Custom Deep Floating Gallery Frame

4 Materials
$5
2 Hours
Medium

I love to paint and I've been practicing a lot so I have a bunch of canvases that need framing. Getting them framed at a store can be pretty pricey so I decided to make my own!

Measuring for the frame pieces

I wanted my frame to be floating and deeper than the actual canvas. I decided on a 1/4 inch gap around the entire painting. I used 1/4 inch spacers and 3/4 scrap pieces to get the exact measurements of each piece for the frame and I used 1 1/2 inch by 3/4 inch pine board.

Cutting your pieces to length

For a 20x24 canvas I had the following cut list:


2- 25 15/16

2- 20 1/2


The canvas can be a little thicker in certain places so that's why I like to use the spacers and scrap pieces to get the actual measurements instead of just figuring it based on what the canvas size says.

Gluing and clamping

I used a small amount of wood glue and some clamps to hold the pieces in place so I could nail it up.

Nailing

I used a nail gun and shot 2 nails into each joint. I made sure to stay away from the edges enough to not cause the wood to split.

Checking for square

I measured each diagonal to make sure the frame was nice and square. It was a little off the first time I measured so I adjusted the clamp just a bit to pull everything perfectly square.

Paint

Next I sanded the entire frame with a sanding sponge and then decided on gold paint. You can also stain or clearcoat it depending on what look you're going for. I painted two coats so that the gold was nice and even but the wood grain still showed through just a bit.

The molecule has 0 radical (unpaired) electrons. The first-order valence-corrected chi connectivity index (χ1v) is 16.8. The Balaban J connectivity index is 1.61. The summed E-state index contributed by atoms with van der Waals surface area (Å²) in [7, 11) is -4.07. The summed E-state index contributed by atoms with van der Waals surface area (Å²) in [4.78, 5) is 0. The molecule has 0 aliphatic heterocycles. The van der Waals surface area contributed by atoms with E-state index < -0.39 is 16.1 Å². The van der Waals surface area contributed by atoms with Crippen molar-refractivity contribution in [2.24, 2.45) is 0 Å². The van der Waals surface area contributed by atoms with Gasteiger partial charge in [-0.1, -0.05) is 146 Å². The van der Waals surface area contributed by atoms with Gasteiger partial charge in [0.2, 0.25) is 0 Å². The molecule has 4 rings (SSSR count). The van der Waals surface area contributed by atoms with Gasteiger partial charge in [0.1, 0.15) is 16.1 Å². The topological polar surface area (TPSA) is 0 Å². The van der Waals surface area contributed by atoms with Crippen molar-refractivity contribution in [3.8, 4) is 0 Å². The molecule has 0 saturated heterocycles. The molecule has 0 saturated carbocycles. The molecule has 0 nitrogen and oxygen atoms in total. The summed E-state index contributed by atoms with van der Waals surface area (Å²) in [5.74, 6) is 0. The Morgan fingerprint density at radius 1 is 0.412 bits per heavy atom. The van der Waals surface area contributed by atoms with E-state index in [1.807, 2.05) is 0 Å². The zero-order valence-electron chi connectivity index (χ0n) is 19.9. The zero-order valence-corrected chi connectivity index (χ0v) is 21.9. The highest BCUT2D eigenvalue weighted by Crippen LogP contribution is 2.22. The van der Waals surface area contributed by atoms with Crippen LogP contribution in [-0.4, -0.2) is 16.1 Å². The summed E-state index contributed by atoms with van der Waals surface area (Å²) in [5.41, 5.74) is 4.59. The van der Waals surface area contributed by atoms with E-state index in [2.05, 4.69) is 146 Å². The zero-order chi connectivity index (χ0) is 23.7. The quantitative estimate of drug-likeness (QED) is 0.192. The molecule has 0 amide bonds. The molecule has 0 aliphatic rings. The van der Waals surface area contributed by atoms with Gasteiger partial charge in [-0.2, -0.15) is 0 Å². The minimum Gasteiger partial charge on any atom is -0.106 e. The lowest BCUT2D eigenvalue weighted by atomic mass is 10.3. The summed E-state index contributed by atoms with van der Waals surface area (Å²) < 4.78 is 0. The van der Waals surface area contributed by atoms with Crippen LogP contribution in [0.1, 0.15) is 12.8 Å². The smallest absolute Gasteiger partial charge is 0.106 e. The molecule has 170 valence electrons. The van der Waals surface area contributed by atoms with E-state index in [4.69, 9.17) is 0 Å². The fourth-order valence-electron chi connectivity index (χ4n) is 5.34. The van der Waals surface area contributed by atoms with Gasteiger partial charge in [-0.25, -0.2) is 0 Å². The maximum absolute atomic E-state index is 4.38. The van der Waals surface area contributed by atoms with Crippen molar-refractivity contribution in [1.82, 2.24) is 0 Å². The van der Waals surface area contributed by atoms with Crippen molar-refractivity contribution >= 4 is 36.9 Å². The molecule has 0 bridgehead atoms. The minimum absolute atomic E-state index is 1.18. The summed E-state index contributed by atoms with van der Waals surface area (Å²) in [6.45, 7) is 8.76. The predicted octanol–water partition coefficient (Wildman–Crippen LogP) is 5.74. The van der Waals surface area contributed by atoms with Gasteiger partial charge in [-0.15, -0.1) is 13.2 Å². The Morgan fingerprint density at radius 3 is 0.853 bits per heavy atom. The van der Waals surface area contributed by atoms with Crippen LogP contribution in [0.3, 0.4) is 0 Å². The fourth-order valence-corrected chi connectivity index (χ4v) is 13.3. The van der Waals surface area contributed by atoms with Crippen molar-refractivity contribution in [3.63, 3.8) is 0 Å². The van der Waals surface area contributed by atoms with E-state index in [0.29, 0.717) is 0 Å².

Custom brackets

Using aluminum angle, I cut my brackets to size using a chop saw. This will allow me to attach my canvas to the larger frame and make it appear to be floating. You might be able to find something similar at a hardware store but I decided to just use what I already had on hand.

Drilling holes

I used a drill press to drill two holes into each bracket.

Attaching the brackets

This shows where and how the brackets will be attached to keep the frame from touching the canvas. I used one bracket on the center of each side.

Setting up before attaching

I laid my canvas upside down in the frame so it would be flush with the front of the frame. I used the 1/4 inch spacers all around to ensure an even gap on all sides. (Even though I THOUGHT I measured correctly it was a little loose top to bottom so I used folded paper to split the difference in the gap. Measure twice, cut once! 😂😂😂)

Pilot holes

I drilled a small pilot hole to help get the screw in easier and prevent any splitting. Be sure no not drill all the way through!

Close up

All done! Making the frame deeper than the canvas makes it look more substantial and modern in my opinion.

Final look!

I love the separation of the floating style frame! Thanks for stopping by and following along with my latest project! To see more be sure and follow me on Instagram!

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Have a question about this project?

2 questions
  • Giuliano Scarpa
    on Mar 24, 2020

    Fantastic look! Will copy the idea but will try to simplify the execution. My idea is that of using a sheet of 1/4" plywood for the frame backing, the size of the painting, the frame plus the spacing. I will simply lay it flat and glue everything on top of it, painting in the centre and the frame around it, leaving the 1/4" spacing in between. Do you think this could work out?

    • Christine
      on Apr 10, 2020

      I've used masonite and 1/4" plywood to back floating frames. Both work well.

  • Deacq
    on Mar 25, 2020

    Love the idea. Will the aluminium brackets be partially visible between the 1/4" gap?


    I also noticed on the final finished product, the gap between painting and frame appear black. Is that just shadow from the photograph, or did you paint the inside of the outer frame black?

    • Lisa West
      on Mar 31, 2020

      Very nice. You did a great job. Tye directions are easy to follow to. Thank you for the idea. I have a painting I did. This would make it pop. Thank you again.

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